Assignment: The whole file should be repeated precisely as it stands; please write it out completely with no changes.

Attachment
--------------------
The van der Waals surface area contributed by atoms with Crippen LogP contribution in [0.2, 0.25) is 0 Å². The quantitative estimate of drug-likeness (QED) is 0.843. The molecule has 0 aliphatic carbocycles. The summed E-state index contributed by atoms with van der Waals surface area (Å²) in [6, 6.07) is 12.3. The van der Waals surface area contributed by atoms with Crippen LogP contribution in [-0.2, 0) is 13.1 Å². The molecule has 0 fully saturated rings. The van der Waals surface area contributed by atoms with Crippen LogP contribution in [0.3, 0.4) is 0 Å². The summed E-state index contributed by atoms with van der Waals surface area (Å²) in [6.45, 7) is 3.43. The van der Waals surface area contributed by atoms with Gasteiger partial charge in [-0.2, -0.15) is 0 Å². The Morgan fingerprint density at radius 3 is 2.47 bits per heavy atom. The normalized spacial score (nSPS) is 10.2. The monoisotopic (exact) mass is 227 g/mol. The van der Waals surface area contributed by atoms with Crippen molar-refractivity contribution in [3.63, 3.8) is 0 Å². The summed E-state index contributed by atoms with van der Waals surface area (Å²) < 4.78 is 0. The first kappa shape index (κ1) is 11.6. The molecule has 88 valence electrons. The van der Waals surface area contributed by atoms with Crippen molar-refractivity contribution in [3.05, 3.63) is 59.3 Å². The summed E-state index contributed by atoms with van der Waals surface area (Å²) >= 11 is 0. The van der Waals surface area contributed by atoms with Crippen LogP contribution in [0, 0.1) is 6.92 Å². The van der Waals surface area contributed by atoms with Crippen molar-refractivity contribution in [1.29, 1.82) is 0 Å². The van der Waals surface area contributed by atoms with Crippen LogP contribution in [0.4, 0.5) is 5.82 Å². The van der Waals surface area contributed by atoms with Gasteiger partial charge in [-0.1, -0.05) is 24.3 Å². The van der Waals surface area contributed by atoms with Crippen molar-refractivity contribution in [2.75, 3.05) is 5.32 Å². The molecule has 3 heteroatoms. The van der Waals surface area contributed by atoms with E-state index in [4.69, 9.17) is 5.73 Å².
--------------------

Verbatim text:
The van der Waals surface area contributed by atoms with Crippen LogP contribution in [0.2, 0.25) is 0 Å². The quantitative estimate of drug-likeness (QED) is 0.843. The molecule has 0 aliphatic carbocycles. The summed E-state index contributed by atoms with van der Waals surface area (Å²) in [6, 6.07) is 12.3. The van der Waals surface area contributed by atoms with Crippen LogP contribution in [-0.2, 0) is 13.1 Å². The molecule has 0 fully saturated rings. The van der Waals surface area contributed by atoms with Crippen LogP contribution in [0.3, 0.4) is 0 Å². The summed E-state index contributed by atoms with van der Waals surface area (Å²) in [6.45, 7) is 3.43. The van der Waals surface area contributed by atoms with Gasteiger partial charge in [-0.2, -0.15) is 0 Å². The Morgan fingerprint density at radius 3 is 2.47 bits per heavy atom. The normalized spacial score (nSPS) is 10.2. The monoisotopic (exact) mass is 227 g/mol. The van der Waals surface area contributed by atoms with Crippen molar-refractivity contribution in [3.63, 3.8) is 0 Å². The summed E-state index contributed by atoms with van der Waals surface area (Å²) < 4.78 is 0. The first kappa shape index (κ1) is 11.6. The molecule has 88 valence electrons. The van der Waals surface area contributed by atoms with Crippen molar-refractivity contribution in [3.05, 3.63) is 59.3 Å². The summed E-state index contributed by atoms with van der Waals surface area (Å²) >= 11 is 0. The van der Waals surface area contributed by atoms with Crippen LogP contribution in [0, 0.1) is 6.92 Å². The van der Waals surface area contributed by atoms with Crippen molar-refractivity contribution in [1.29, 1.82) is 0 Å². The van der Waals surface area contributed by atoms with Crippen LogP contribution in [0.4, 0.5) is 5.82 Å². The van der Waals surface area contributed by atoms with Gasteiger partial charge in [-0.1, -0.05) is 24.3 Å². The van der Waals surface area contributed by atoms with Crippen molar-refractivity contribution in [2.75, 3.05) is 5.32 Å². The molecule has 3 heteroatoms. The van der Waals surface area contributed by atoms with E-state index in [4.69, 9.17) is 5.73 Å².